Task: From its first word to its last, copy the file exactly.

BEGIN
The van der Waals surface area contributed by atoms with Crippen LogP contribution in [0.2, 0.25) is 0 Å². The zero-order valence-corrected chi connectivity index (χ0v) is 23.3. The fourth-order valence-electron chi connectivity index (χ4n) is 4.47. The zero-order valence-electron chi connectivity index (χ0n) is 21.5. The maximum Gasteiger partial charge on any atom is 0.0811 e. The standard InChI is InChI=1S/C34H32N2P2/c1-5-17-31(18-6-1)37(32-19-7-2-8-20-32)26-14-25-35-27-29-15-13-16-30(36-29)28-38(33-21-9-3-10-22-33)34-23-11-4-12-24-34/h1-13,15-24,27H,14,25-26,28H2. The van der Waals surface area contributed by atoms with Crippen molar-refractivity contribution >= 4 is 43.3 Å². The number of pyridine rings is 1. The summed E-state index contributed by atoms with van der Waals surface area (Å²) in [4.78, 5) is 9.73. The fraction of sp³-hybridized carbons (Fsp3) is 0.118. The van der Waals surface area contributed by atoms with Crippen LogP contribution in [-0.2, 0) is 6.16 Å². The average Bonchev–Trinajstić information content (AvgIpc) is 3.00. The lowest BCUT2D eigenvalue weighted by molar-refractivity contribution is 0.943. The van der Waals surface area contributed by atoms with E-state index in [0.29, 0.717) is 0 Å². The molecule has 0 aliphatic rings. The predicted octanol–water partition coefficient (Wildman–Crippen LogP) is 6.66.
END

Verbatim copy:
The van der Waals surface area contributed by atoms with Crippen LogP contribution in [0.2, 0.25) is 0 Å². The zero-order valence-corrected chi connectivity index (χ0v) is 23.3. The fourth-order valence-electron chi connectivity index (χ4n) is 4.47. The zero-order valence-electron chi connectivity index (χ0n) is 21.5. The maximum Gasteiger partial charge on any atom is 0.0811 e. The standard InChI is InChI=1S/C34H32N2P2/c1-5-17-31(18-6-1)37(32-19-7-2-8-20-32)26-14-25-35-27-29-15-13-16-30(36-29)28-38(33-21-9-3-10-22-33)34-23-11-4-12-24-34/h1-13,15-24,27H,14,25-26,28H2. The van der Waals surface area contributed by atoms with Crippen molar-refractivity contribution >= 4 is 43.3 Å². The number of pyridine rings is 1. The summed E-state index contributed by atoms with van der Waals surface area (Å²) in [4.78, 5) is 9.73. The fraction of sp³-hybridized carbons (Fsp3) is 0.118. The van der Waals surface area contributed by atoms with Crippen LogP contribution in [-0.2, 0) is 6.16 Å². The average Bonchev–Trinajstić information content (AvgIpc) is 3.00. The lowest BCUT2D eigenvalue weighted by molar-refractivity contribution is 0.943. The van der Waals surface area contributed by atoms with E-state index in [0.29, 0.717) is 0 Å². The molecule has 0 aliphatic rings. The predicted octanol–water partition coefficient (Wildman–Crippen LogP) is 6.66.